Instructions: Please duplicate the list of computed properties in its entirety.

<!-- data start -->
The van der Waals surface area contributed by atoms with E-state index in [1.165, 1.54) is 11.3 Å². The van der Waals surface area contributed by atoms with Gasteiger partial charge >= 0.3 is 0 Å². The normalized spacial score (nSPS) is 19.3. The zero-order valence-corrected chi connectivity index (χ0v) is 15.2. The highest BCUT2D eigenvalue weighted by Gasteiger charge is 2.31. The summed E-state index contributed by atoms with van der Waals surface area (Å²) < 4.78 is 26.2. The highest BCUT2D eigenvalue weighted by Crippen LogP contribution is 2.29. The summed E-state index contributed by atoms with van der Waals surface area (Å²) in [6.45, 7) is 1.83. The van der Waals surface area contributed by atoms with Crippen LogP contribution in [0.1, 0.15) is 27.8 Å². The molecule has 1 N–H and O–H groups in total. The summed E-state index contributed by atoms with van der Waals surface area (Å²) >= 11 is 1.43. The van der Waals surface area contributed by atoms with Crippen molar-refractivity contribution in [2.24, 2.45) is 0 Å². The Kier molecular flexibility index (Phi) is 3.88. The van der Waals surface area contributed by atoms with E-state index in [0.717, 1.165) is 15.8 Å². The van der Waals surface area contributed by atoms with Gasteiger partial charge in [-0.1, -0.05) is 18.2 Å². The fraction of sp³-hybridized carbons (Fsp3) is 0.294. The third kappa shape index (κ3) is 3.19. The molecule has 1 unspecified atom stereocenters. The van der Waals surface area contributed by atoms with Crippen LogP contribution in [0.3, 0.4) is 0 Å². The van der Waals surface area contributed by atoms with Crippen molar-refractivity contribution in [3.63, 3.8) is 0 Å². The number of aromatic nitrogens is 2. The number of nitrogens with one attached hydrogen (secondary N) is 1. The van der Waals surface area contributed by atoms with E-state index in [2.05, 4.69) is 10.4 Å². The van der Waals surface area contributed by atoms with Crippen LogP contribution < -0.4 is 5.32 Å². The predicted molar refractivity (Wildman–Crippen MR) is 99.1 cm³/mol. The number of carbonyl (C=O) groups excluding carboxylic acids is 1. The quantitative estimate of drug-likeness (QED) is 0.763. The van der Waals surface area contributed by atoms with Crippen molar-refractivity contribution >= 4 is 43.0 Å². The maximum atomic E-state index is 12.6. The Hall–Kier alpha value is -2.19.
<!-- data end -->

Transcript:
The van der Waals surface area contributed by atoms with E-state index in [1.165, 1.54) is 11.3 Å². The van der Waals surface area contributed by atoms with Gasteiger partial charge >= 0.3 is 0 Å². The normalized spacial score (nSPS) is 19.3. The zero-order valence-corrected chi connectivity index (χ0v) is 15.2. The highest BCUT2D eigenvalue weighted by Gasteiger charge is 2.31. The summed E-state index contributed by atoms with van der Waals surface area (Å²) < 4.78 is 26.2. The highest BCUT2D eigenvalue weighted by Crippen LogP contribution is 2.29. The summed E-state index contributed by atoms with van der Waals surface area (Å²) in [6.45, 7) is 1.83. The van der Waals surface area contributed by atoms with Crippen LogP contribution in [0.1, 0.15) is 27.8 Å². The molecule has 1 N–H and O–H groups in total. The summed E-state index contributed by atoms with van der Waals surface area (Å²) >= 11 is 1.43. The van der Waals surface area contributed by atoms with Crippen molar-refractivity contribution in [2.24, 2.45) is 0 Å². The Kier molecular flexibility index (Phi) is 3.88. The van der Waals surface area contributed by atoms with E-state index in [0.717, 1.165) is 15.8 Å². The van der Waals surface area contributed by atoms with Gasteiger partial charge in [-0.1, -0.05) is 18.2 Å². The fraction of sp³-hybridized carbons (Fsp3) is 0.294. The third kappa shape index (κ3) is 3.19. The molecule has 1 unspecified atom stereocenters. The van der Waals surface area contributed by atoms with Crippen LogP contribution in [0.3, 0.4) is 0 Å². The van der Waals surface area contributed by atoms with Crippen molar-refractivity contribution in [3.63, 3.8) is 0 Å². The number of aromatic nitrogens is 2. The number of nitrogens with one attached hydrogen (secondary N) is 1. The van der Waals surface area contributed by atoms with E-state index in [2.05, 4.69) is 10.4 Å². The van der Waals surface area contributed by atoms with Crippen LogP contribution < -0.4 is 5.32 Å². The predicted molar refractivity (Wildman–Crippen MR) is 99.1 cm³/mol. The number of carbonyl (C=O) groups excluding carboxylic acids is 1. The quantitative estimate of drug-likeness (QED) is 0.763. The van der Waals surface area contributed by atoms with Crippen molar-refractivity contribution >= 4 is 43.0 Å². The maximum atomic E-state index is 12.6. The Hall–Kier alpha value is -2.19.